On January 28th we hosted a seminar led by Sara Shearkhani and Carole Ann Alloway - two family caregivers who care deeply about supporting other caregivers - who shared their insight on the various stages one might experience when becoming a family caregiver. A few themes emerged:
- No one is born a family caregiver, you gradually become one
- The journey of becoming a family caregiver is non-linear, full of uncertainty and you're constantly learning
- If the patient's situation changes, you may experience the stages again
- When you're familiar with the stages ahead, you are better prepared
Sara began by sharing her experience as a family caregiver. She revealed some important points about the fundamental changes that can occur when you assume the role of family caregiver: your relationships may change; your identity may change; and the feelings that arise can be complex and difficult to navigate. Sara also emphasized that no one is born a family caregiver; the transition is not linear but continual, and you're constantly learning. The length of each stage and of journey itself differ from one caregiver to another, as the caregiver experience greatly depends on the patient's diagnosis, the patient's personality, the caregiver's personality, the family's dynamic and socioeconomic status, among other things.
Sara's story is unique because she was a newcomer to Canada when she became a caregiver to her husband. The expectations placed on her were very high, as they had few family members to support them and, at her own admission, Sara though she could 'handle it'. She describes this as 'adjusting to the new normal', and soon after came the 'honeymoon phase', which entails feelings of obligation and guilt. Being a family member she felt obligated to agree to all requests from her husband's medical team and family, and she began to feel guilty when she could not perform as needed. For Sara, feelings of isolation set in not long after.
"There are feelings that you can't share with the patient," Sara explained. In her case, "cancer always outweighs depression or stress." She believes that family caregivers receive little sympathy from the provider community, but this is slowly changing.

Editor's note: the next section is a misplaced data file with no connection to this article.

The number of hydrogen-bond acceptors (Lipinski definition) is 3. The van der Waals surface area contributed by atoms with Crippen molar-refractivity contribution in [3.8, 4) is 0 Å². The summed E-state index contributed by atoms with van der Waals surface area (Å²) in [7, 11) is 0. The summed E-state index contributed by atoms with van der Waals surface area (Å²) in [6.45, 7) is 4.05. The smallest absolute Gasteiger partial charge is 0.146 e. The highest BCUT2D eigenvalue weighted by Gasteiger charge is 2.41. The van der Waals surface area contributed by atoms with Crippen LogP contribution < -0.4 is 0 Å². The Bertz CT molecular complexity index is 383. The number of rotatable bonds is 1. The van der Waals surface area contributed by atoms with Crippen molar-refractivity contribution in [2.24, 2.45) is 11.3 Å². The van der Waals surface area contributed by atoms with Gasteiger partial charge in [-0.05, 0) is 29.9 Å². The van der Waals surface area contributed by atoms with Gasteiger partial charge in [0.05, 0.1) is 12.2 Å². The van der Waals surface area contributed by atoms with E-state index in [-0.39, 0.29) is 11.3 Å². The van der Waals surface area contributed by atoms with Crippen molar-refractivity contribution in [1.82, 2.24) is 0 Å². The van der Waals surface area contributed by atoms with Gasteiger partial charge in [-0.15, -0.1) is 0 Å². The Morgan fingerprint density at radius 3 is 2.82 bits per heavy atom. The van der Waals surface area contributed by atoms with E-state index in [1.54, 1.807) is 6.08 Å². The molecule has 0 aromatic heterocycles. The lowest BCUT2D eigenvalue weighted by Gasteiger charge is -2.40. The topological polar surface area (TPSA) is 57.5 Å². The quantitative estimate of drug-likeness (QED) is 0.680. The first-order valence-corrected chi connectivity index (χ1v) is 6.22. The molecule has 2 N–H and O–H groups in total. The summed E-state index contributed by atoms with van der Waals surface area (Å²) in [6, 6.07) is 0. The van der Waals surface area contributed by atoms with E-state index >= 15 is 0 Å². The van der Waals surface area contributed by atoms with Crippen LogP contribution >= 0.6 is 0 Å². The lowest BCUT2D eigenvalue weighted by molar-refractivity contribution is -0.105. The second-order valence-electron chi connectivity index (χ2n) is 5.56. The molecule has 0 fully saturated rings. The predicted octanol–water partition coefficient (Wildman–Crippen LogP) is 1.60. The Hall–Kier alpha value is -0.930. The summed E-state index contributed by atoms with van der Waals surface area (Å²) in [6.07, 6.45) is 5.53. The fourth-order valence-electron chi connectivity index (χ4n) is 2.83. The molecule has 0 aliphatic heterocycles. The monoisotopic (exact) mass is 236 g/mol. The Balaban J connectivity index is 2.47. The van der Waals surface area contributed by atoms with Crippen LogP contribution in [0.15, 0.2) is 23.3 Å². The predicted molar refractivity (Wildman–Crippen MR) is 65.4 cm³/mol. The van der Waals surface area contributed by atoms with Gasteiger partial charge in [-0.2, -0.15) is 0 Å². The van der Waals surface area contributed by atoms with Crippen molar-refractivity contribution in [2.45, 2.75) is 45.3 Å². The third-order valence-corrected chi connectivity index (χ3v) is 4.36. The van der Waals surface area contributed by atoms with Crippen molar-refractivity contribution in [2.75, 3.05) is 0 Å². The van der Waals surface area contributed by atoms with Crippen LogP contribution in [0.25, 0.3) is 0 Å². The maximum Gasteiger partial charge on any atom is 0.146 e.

The stages of caregiving are as follows:
- Engaging: In this stage, family caregivers are accepting their new life and role. Patients will come first, and it will stay this way for some time. The caregiver may need to redefine his or her role and relationship with the patient. This is referred to as 'adjusting to the new normal.' In this phase caregivers don't realize their limitations, which can be translated into feelings of guilt and burden later in the journey.
- Negotiating: In this stage, family caregivers will begin to negotiate for support from family and friends. This usually leads to conflict in the caregiver's relationships.
- Settling: In this stage, where Sara believes she still resides, family caregivers attempt to find balance between their different roles as caregiver and individual. This can be difficult with competing demands.
The stages are different for each family caregiver, and some may be skipped depending on the patient's condition, but Sara believes that we all move through these stages, each moving at his or her own pace.
Carole Ann Alloway, another family caregiver to her husband, ended the evening by sharing her experience. These last few years Carole Ann has been 'negotiating for her own sanity,' as the burden of providing full-time care on top of household duties, social responsibilities and family obligations has been enormous. Carole Ann's story began much like Sara's; she took on the responsibility of caregiving with pride, but changes to their relationship and to her identity were overwhelming. She described how their husband-wife dynamic changed and how she mourns that loss, and how she cannot ask family or friends to help with caregiving as they believe she's 'handling it'. Like Sara, Carole Ann believes that she's still in the 'settling' phase, but since meeting each other almost one year ago, Sara and Carole Ann have become their own self-advocates.
If you're interested in getting in touch with Sara or Carole Ann, email firstname.lastname@example.org. Stay tuned for future meetings on the experiences of family caregivers!